they don't want to do any further readout?

         MR. BOUCHER:  I haven't really asked, Ralph.  I was
sort of given to indicate in advance that there probably
wouldn't be a readout, but I'll be glad to see if there's
anything more that either one -- well, that Secretary
Eagleburger wants to say about the meeting.

         Q    Could you check on the Shoval meeting while you're
at it -- the luncheon, please, would you have anything
afterwards yet?

         MR. BOUCHER:  I'll see if we have anything to say on
that.  They meet fairly regularly.

         Q    I would assume at the breakfast meeting one of the
things they did discuss was Iraq and what's being done.  Can you
tell us anything about that?

         MR. BOUCHER:  About their discussion, no.

         Q    Well, can you tell us anything about Iraq?

         MR. BOUCHER:  Oh, O.K.  Well, I can tell you, first of
all, that I'm not going to get into specifics.  O.K.  I do want
to mention, however, that when the "no-fly" zone was declared in
August, we and our coalition partners made clear to Iraq that we
would not tolerate actions which put our aircrews at risk.

         We made clear that we meant this on December 27 when
coalition aircraft destroyed an Iraqi MiG below the 32nd
Parallel after it showed hostile intent.  At that time we
reminded Iraq that it should scrupulously respect the "no-fly"
zone and avoid actions which could put our personnel at risk.
Iraq should take these warnings very seriously.

         Q    What is Iraq doing -- that is, is Iraq doing
anything, and what specifically, if it is, that is putting those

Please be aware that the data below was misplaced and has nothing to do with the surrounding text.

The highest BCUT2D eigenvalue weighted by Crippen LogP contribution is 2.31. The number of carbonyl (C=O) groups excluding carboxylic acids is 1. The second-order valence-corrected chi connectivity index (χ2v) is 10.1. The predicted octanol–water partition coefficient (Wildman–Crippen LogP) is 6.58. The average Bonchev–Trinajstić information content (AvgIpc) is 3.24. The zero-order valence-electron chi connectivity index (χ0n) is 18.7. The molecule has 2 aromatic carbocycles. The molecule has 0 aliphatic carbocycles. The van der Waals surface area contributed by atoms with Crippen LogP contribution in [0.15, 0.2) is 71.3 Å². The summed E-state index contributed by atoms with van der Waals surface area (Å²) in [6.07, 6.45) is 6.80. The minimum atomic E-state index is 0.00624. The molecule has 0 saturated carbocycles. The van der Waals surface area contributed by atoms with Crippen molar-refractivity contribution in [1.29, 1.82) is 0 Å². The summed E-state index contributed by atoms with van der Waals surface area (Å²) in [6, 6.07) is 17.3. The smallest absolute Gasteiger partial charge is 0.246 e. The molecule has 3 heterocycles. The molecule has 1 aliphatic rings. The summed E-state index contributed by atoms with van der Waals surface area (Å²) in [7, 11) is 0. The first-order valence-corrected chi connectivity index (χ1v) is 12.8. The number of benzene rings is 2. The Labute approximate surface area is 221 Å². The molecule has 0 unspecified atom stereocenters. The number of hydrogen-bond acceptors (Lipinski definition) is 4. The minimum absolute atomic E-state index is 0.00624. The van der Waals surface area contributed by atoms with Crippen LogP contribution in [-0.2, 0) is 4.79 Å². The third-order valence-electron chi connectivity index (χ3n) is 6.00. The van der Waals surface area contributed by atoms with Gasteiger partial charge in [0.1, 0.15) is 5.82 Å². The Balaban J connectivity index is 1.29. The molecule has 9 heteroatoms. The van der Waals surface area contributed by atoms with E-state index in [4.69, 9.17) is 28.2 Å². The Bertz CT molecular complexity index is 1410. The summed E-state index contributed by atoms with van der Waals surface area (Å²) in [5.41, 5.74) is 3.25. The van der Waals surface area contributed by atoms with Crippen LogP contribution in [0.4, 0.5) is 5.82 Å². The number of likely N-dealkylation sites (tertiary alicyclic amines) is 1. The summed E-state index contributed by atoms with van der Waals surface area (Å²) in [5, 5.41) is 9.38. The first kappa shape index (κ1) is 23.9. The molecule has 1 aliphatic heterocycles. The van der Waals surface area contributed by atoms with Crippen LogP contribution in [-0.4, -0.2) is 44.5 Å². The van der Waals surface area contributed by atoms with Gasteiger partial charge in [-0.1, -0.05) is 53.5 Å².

forces at risk?

         MR. BOUCHER:  You've heard from us and the Pentagon and
the White House in recent days, not only our concern about the
flights, but our concern about some of the movement of missiles
that we've observed.

         Q    What about radar?  Is that a --

         MR. BOUCHER:  That sort of detail on radar and lock-ons
and painting and all those other terms that I don't understand,
I'm afraid you have to get from the Pentagon.

         Q    Does the U.N. resolution specifically talk about
the missiles themselves, or is that just understood?

         MR. BOUCHER:  The U.N. resolutions, John, address Iraqi
repression.  There are a number of U.N. resolutions that deal
with this, but principally Resolution 688.  And the "no-fly"
zones are established -- both in the north and the south -- to
prevent the Iraqis from using airplanes or aircraft of any kind
to repress its own people, which is something that's prohibited
by the U.N. resolutions.

         In announcing the "no-fly" zones, we made very clear,
first of all, what the rules were and, for example, at the
Defense Department briefing on August 26, they said that, "We
will respond appropriately and decisively to any Iraqi failure
to comply with this requirement or any other interference with
our air operations."

         Q    But the "no-fly" zone was never explicitly
authorized by the U.N.  Four nations or three in that case, now
with Russian alongside, have inferred from that the authority to
establish a "no-fly" zone.  Is that correct?

         MR. BOUCHER:  The U.N. resolutions address a number of
things.  They address U.N. operations -- humanitarian operations
that we're engaged in, and they address Iraq's repression of its
people, and they authorize necessary measures for a number of
things.  And the coalition "no-fly" zone operations have been
undertaken under their authority.

         Q    Well, can I just ask you what Iraq -- whatever
Iraq is doing, is that inhibiting the enforcement of the
"no-fly" zone?  Are you intimidated by what they're doing?

         MR. BOUCHER:  Well, sending airplanes into the "no-fly"
zone is violating the "no-fly" zone.

         Q    No, no.

         MR. BOUCHER:  Demonstrating hostile intent with their
airplanes is violating the "no-fly" zone and is trying to
inhibit the actions of the U.S.-- of the coalition.

         Q    (Inaudible) this warning that you have put
forward?

         MR. BOUCHER:  That's the kind of detail I'm not in a